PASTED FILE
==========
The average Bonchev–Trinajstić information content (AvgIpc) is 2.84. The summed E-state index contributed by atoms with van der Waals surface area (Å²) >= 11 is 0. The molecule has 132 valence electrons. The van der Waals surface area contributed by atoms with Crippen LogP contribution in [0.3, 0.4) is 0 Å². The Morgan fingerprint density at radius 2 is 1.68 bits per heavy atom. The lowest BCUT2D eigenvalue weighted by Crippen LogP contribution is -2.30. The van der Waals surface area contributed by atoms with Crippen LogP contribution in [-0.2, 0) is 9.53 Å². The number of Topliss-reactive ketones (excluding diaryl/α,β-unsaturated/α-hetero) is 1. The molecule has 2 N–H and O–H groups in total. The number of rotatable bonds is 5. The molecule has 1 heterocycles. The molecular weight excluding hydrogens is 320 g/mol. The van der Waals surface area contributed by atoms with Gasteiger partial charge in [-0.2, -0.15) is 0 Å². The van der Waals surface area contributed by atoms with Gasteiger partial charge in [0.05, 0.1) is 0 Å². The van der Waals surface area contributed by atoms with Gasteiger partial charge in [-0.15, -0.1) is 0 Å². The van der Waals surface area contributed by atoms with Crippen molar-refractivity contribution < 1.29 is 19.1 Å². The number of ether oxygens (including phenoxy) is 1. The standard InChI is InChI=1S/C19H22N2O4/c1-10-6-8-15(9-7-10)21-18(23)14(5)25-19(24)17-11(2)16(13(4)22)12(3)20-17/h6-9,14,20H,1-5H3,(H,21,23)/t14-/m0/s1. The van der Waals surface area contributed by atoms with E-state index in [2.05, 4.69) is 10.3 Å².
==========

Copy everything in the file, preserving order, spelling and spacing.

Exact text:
The average Bonchev–Trinajstić information content (AvgIpc) is 2.84. The summed E-state index contributed by atoms with van der Waals surface area (Å²) >= 11 is 0. The molecule has 132 valence electrons. The van der Waals surface area contributed by atoms with Crippen LogP contribution in [0.3, 0.4) is 0 Å². The Morgan fingerprint density at radius 2 is 1.68 bits per heavy atom. The lowest BCUT2D eigenvalue weighted by Crippen LogP contribution is -2.30. The van der Waals surface area contributed by atoms with Crippen LogP contribution in [-0.2, 0) is 9.53 Å². The number of Topliss-reactive ketones (excluding diaryl/α,β-unsaturated/α-hetero) is 1. The molecule has 2 N–H and O–H groups in total. The number of rotatable bonds is 5. The molecule has 1 heterocycles. The molecular weight excluding hydrogens is 320 g/mol. The van der Waals surface area contributed by atoms with Gasteiger partial charge in [-0.2, -0.15) is 0 Å². The van der Waals surface area contributed by atoms with Gasteiger partial charge in [0.05, 0.1) is 0 Å². The van der Waals surface area contributed by atoms with Gasteiger partial charge in [-0.15, -0.1) is 0 Å². The van der Waals surface area contributed by atoms with Crippen molar-refractivity contribution < 1.29 is 19.1 Å². The number of ether oxygens (including phenoxy) is 1. The standard InChI is InChI=1S/C19H22N2O4/c1-10-6-8-15(9-7-10)21-18(23)14(5)25-19(24)17-11(2)16(13(4)22)12(3)20-17/h6-9,14,20H,1-5H3,(H,21,23)/t14-/m0/s1. The van der Waals surface area contributed by atoms with E-state index in [2.05, 4.69) is 10.3 Å².